Politics & Government

Meet the three Texans who could be agriculture secretary under Donald Trump

Former Texas A&M president Elsa Murano holds up a medallion after being formally named the university's 23rd president in 2008. Murano is one of three Texans who could become agriculture secretary under President-elect Donald Trump.
Former Texas A&M president Elsa Murano holds up a medallion after being formally named the university's 23rd president in 2008. Murano is one of three Texans who could become agriculture secretary under President-elect Donald Trump. AP

There’s only a few open Cabinet positions left in Donald Trump’s administration, but two more Texans have surfaced as potential picks for agriculture secretary.

Former Texas agriculture commissioner Susan Combs and former Texas A&M president Elsa Murano are under consideration to lead the Department of Agriculture. They join fellow Texan and sitting agriculture commissioner Sid Miller as potential agriculture picks.

Combs, who also served as a state representative and worked for Sen. Kay Bailey Hutchinson, is a moderate Republican who has spent recent years leading various non-profits with the goal of empowering women. She met with Vice President-elect Mike Pence this week in Washington.

“Anyone that’s been to Texas knows Susan because of her career,” said Debbie Saviano, a former teacher from Plano, Texas, and founder of Women’s Leadership Live, a group advised by Combs that plans speaking events and conferences to empower women. “She’s a tall woman and she comes in with a presence. She’s no nonsense and she gets things done.”

Saviano’s Women’s Leadership Live co-founder Linda McMahon also has a close connection to Trump.

The former World Wrestling Entertainment executive and U.S. Senate candidate was recently tapped to be Trump’s small business administrator.

“I would bet that introductions and names were mentioned,” Saviano said of McMahon playing a role in Combs’ consideration by the president-elect but added that there’s plenty of men who worked with Combs in Texas who are close to Trump.

But Combs was a reluctant Trump supporter.

During the campaign, Combs initially supported Carly Fiorina and Sen. Marco Rubio before eventually voting for Trump.

“I think Mr. Trump has an unfortunate habit — and I was the co-chair for Carly Fiorina — of not being particularly polite in public about women,” Combs said during the Texas Tribune festival earlier this year, “but I’m also focused a lot of time on the economic issues.”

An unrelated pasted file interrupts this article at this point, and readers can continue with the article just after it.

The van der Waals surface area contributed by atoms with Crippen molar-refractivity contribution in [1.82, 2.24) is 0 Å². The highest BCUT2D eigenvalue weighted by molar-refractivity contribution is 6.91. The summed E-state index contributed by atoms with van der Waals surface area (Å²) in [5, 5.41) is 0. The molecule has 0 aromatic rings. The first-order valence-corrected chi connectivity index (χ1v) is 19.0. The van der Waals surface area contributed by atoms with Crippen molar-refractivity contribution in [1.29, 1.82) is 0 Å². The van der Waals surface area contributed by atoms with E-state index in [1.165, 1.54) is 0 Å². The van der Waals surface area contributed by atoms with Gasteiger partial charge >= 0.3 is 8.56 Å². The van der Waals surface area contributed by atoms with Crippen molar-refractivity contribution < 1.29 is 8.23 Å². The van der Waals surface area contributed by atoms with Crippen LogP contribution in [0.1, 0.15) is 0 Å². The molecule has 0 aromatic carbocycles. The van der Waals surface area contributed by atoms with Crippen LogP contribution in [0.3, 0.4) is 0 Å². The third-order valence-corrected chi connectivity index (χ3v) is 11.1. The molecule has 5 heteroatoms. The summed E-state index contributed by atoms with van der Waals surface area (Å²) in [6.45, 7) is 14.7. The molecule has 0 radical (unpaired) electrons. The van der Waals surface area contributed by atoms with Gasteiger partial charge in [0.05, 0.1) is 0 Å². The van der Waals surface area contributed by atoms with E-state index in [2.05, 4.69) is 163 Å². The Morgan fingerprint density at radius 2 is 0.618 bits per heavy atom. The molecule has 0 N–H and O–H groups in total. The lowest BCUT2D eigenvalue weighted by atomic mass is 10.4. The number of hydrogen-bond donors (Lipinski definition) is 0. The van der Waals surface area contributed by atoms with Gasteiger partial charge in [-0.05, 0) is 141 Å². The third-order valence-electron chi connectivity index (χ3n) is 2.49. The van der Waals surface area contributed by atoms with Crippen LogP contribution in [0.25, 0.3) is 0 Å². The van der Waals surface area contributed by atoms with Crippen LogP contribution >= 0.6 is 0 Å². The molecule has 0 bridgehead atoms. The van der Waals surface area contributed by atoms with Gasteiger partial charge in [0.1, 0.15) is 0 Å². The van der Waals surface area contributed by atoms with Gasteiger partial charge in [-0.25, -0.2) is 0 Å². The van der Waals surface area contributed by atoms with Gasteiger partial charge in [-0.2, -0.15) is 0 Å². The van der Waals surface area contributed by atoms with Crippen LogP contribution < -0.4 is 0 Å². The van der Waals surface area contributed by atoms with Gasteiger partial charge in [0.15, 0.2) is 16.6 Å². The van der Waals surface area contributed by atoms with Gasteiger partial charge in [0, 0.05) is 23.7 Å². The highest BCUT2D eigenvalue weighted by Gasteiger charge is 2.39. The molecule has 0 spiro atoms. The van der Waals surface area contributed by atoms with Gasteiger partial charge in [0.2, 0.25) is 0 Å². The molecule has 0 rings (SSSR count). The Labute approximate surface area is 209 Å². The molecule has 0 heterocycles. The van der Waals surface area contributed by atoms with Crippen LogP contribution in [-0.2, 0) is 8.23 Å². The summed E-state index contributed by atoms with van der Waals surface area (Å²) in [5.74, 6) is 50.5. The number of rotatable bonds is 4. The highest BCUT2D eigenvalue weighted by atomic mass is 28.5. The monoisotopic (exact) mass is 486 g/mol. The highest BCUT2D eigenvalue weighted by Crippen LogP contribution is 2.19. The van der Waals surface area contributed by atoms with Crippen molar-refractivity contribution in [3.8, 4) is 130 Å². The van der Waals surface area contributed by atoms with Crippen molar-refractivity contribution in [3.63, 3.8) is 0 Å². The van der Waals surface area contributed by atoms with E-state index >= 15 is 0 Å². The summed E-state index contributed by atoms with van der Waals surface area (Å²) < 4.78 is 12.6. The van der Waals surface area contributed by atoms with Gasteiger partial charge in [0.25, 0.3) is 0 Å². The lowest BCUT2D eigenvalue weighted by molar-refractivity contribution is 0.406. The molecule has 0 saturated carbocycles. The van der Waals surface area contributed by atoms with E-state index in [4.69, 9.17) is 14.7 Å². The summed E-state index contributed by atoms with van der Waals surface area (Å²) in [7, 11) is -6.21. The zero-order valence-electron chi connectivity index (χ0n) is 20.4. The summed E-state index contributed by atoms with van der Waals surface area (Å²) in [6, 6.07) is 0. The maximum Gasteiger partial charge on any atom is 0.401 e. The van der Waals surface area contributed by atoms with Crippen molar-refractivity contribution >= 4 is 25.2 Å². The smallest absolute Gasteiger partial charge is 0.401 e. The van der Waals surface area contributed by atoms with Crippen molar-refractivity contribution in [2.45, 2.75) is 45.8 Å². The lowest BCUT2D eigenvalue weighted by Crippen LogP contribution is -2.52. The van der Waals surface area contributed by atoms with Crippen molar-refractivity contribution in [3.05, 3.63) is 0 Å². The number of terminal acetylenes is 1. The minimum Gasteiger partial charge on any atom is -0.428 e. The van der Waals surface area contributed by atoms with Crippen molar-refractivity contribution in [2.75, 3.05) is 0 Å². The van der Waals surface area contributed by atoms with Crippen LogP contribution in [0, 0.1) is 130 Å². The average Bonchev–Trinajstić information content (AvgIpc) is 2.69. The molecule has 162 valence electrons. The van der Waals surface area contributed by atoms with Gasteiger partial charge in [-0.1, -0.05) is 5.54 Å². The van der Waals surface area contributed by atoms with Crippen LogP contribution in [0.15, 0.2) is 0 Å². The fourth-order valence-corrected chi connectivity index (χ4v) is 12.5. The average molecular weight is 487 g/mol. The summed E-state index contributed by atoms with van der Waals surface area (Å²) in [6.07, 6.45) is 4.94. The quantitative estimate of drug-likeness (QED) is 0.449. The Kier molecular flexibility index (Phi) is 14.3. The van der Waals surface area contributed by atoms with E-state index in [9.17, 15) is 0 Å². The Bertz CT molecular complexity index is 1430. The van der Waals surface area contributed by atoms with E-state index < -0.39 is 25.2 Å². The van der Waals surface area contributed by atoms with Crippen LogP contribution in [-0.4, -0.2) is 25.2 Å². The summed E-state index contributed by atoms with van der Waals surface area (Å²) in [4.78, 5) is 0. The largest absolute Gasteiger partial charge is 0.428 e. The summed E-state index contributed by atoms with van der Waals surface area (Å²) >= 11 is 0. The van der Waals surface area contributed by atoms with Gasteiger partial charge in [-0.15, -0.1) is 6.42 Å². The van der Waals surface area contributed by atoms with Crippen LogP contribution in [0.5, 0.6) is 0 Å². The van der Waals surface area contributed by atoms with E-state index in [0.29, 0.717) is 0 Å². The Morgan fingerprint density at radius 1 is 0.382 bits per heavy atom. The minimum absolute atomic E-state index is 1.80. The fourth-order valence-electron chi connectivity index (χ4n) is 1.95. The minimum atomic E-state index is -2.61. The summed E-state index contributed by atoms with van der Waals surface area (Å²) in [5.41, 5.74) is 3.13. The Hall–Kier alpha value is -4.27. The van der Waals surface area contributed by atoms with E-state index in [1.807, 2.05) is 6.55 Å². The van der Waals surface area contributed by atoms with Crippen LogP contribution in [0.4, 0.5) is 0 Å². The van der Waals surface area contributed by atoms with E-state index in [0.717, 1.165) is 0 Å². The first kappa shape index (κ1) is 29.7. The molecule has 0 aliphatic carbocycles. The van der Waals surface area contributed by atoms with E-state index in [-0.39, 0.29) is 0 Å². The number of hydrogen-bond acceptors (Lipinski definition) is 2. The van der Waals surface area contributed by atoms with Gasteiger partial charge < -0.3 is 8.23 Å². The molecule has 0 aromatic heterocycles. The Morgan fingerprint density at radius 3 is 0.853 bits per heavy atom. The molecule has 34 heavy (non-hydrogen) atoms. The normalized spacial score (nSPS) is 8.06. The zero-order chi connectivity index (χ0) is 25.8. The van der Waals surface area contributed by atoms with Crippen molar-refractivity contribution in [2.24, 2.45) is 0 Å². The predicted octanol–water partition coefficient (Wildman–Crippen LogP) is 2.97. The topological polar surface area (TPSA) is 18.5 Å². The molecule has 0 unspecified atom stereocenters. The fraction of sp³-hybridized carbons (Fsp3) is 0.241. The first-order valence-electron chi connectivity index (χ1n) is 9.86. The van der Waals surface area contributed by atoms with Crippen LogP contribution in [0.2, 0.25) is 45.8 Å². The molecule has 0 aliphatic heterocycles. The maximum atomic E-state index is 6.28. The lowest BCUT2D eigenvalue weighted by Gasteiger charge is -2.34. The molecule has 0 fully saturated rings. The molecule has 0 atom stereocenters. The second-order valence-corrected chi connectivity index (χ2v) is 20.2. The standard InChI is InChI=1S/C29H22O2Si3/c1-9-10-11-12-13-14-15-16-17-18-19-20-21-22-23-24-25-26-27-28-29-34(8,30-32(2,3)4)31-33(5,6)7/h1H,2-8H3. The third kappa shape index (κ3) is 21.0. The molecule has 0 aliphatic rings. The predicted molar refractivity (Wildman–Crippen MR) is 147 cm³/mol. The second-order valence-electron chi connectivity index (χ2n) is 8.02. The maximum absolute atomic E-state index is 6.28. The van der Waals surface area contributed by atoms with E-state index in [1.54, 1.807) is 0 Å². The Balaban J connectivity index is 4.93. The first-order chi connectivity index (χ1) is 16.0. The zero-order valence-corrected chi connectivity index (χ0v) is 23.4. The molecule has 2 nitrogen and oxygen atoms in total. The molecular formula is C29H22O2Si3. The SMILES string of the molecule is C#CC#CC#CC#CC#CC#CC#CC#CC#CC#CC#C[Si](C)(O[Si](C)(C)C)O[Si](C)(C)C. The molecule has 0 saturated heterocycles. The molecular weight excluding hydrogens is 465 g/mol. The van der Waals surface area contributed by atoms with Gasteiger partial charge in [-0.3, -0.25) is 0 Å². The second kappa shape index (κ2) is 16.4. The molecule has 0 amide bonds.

Combs, a former cattle rancher who still helps on her family’s West Texas farm, shares a notable cause with First Lady Michelle Obama; both have championed getting more healthy food into schools in their public lives.

“At the end of the day, women want to do what’s best for children,” Saviano said. “What Michelle Obama did is very much in line with what Susan did. Too often, we get caught up in politics. She’s going to bring all interested parties to the table and come up with an action plan. Her whole life has been in agriculture, giving shots to cows, that’s someone who understands agriculture.”

Combs’ style contrasts with Miller, Texas’ current agriculture commissioner who famously rolled back many of Combs’ healthy food initiatives by granting “amnesty” to a cupcake and allowing deep fryers and soda machines in schools.

While Combs was ambivalent about Trump, Miller was one of his most vocal supporters, hitting the cable news circuit to declare the polls and pundits predicting a Trump loss were dead wrong.

“I’ve always been very anti-establishment,” Miller said in an interview with McClatchy. “I’m actually kind of in the mold of Trump, in many ways.”

Miller, who has an active social media presence and frequently sports a white cowboy hat, tweeted a vulgar term to describe Hillary Clinton shortly before Election Day. Miller apologized for the tweet and said a staffer copied and pasted it.

The final Texan under consideration is Murano, a former president of Texas A&M University who was its first Hispanic president. She was forced to resign in 2009 after 17 months on the job.

“Her track record of running a major university really speaks for itself,” Trump spokesman Jason Miller said to reporters.

Murano resigned after a spat with then-chancellor Mike McKinney, who did not like her decision-making and relationship with the board of regents appointed by then-Gov. Rick Perry.

Murano will meet with Trump next week, and Miller is also scheduled to visit Trump Tower.

If Combs, Miller or Murano are picked for Trump’s Cabinet, they will join other Texas nominees Rick Perry, who Trump has chosen as energy secretary, and secretary of state nominee Rex Tillerson.

Alex Daugherty: 202-383-6049, @alextdaugherty

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